Over this past week, the fall weather has brought bare branches to the previously color-filled canopies of so many trees in the landscape.  As the autumn leaf drop has progressed, there are several elm trees that I pass each day which have held onto their fall color and really look spectacular as they grasp their foliage late into the season.

  16. Published

    Every plant has its peak season of both ornamental and ecological interest.  With so many plants in full fall color right now, its hard to consider another ornamental attribute.  However, coralberry (Symphoricarpos orbiculatus) is a native shrub with a spectacular display of berries that mature in coincidence with fall colors each October.  Its coral-pink to almost purplish berries are an attractive ornamental aspect that provides winter forage for birds.

  17. Published

     

    Fall is an ideal time to plant trees and shrubs in the landscape.  Since winter dormancy is right around the corner, it’s a low stress time to install woody plants.  I always try to wrap up my fall plantings by about Thanksgiving, but plants can actually be installed anytime up to the point when soil freezes. 

  18. Published

    Earlier this week, I was visiting a neighbor and noticed an eye-catching plant in rare form for this time of year.  It was filled with abundant red blooms that almost glowed against the backdrop of green leaves behind it.  Whorls of the tiny flowers filled the spiky stalks that jutted out in all directions, creating a display that no human or pollinator could miss.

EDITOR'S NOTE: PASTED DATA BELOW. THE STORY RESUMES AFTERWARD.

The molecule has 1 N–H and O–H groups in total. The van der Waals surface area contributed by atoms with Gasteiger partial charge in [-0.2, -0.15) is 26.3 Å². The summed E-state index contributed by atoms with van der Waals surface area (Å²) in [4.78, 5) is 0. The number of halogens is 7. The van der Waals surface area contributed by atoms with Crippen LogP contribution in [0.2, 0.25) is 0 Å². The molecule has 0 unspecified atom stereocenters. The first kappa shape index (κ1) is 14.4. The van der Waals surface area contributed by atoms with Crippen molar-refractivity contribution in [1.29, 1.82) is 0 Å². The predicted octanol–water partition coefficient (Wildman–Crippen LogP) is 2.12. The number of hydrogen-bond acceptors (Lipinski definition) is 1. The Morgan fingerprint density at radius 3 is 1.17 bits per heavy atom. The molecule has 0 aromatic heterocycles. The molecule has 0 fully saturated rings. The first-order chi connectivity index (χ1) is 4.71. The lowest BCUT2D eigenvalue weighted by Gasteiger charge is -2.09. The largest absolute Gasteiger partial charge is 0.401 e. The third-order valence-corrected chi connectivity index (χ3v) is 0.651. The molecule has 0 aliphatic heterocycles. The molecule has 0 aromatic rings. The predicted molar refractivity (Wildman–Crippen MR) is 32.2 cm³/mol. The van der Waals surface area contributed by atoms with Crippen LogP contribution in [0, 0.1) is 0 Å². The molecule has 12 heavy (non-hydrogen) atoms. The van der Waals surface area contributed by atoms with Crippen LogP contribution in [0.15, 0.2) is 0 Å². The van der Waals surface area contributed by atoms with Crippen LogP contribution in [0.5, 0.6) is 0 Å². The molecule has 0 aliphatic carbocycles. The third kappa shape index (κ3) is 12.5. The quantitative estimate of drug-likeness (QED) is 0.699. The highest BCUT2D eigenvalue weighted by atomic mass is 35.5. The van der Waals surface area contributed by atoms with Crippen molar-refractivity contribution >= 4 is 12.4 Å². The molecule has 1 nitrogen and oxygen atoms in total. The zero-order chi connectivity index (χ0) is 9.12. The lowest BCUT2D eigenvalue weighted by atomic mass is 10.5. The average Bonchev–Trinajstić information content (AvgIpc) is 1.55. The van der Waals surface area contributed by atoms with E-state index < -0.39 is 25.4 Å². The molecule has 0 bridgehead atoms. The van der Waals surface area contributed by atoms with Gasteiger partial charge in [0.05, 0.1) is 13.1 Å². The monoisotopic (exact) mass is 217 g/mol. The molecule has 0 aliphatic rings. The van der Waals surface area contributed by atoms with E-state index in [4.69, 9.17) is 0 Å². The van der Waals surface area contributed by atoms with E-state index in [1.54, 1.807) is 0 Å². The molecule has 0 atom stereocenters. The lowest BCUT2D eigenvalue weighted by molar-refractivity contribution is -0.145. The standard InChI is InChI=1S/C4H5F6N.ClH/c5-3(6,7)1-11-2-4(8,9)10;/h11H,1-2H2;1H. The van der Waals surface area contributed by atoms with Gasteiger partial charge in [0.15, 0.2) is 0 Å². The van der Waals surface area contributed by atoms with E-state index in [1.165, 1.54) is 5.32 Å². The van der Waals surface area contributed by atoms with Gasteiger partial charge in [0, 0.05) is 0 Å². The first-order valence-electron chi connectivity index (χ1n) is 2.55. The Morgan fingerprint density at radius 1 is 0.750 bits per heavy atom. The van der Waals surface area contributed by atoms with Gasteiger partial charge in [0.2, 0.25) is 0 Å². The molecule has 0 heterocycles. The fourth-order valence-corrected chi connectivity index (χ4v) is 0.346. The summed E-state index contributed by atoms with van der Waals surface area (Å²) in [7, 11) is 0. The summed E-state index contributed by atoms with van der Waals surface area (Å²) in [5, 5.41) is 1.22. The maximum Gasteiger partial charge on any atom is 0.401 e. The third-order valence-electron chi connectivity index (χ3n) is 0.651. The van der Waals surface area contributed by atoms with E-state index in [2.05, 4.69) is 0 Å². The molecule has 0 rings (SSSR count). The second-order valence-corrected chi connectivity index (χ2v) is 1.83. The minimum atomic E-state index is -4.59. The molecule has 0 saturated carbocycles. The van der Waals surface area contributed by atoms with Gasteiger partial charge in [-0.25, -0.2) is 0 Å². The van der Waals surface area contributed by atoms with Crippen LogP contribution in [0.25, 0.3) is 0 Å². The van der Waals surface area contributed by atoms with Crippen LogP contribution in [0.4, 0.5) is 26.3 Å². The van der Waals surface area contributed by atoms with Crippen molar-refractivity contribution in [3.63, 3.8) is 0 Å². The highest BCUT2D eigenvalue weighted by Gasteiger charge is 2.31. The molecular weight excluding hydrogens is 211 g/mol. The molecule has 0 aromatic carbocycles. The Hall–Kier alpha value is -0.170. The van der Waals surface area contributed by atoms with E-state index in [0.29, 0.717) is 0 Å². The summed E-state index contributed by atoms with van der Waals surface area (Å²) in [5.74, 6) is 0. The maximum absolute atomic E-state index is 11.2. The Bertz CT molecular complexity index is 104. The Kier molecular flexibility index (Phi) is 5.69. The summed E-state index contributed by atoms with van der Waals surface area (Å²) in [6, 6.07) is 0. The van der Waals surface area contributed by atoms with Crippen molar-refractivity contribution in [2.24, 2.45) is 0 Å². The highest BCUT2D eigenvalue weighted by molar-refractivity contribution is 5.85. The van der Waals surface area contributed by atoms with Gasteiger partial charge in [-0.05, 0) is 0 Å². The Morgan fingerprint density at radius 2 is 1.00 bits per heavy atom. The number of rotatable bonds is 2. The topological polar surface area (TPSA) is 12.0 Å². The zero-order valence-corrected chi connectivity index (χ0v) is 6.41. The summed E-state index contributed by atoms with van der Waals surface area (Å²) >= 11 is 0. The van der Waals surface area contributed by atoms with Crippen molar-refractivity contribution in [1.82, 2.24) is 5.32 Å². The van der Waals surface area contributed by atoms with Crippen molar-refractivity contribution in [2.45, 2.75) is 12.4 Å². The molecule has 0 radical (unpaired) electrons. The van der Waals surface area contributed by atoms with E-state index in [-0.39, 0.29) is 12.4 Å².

19. Published

    As the last asters of the year are wrapping up their flower display and monarchs are migrating through to more southern latitudes, spring flowers aren’t always at the center of attention for most gardeners.  However, now is the time to set the stage for some of the most beautiful and early blooms of spring. 

    Fall is actually the ideal time to plant spring flowering bulbs.  These amazing plant structures are tiny powerhouses of energy that can be planted now to explode with flowers and foliage as spring temperatures awaken them next year. 

  20. Published

    As the vegetable growing season quickly approaches fall frosts when production screeches to a halt, there is actually one crop that can be planted now in anticipation of next year’s growing season.  Garlic (Allium sativum) is an easy-to-grow bulb crop that does best when planted now for a summer harvest next year.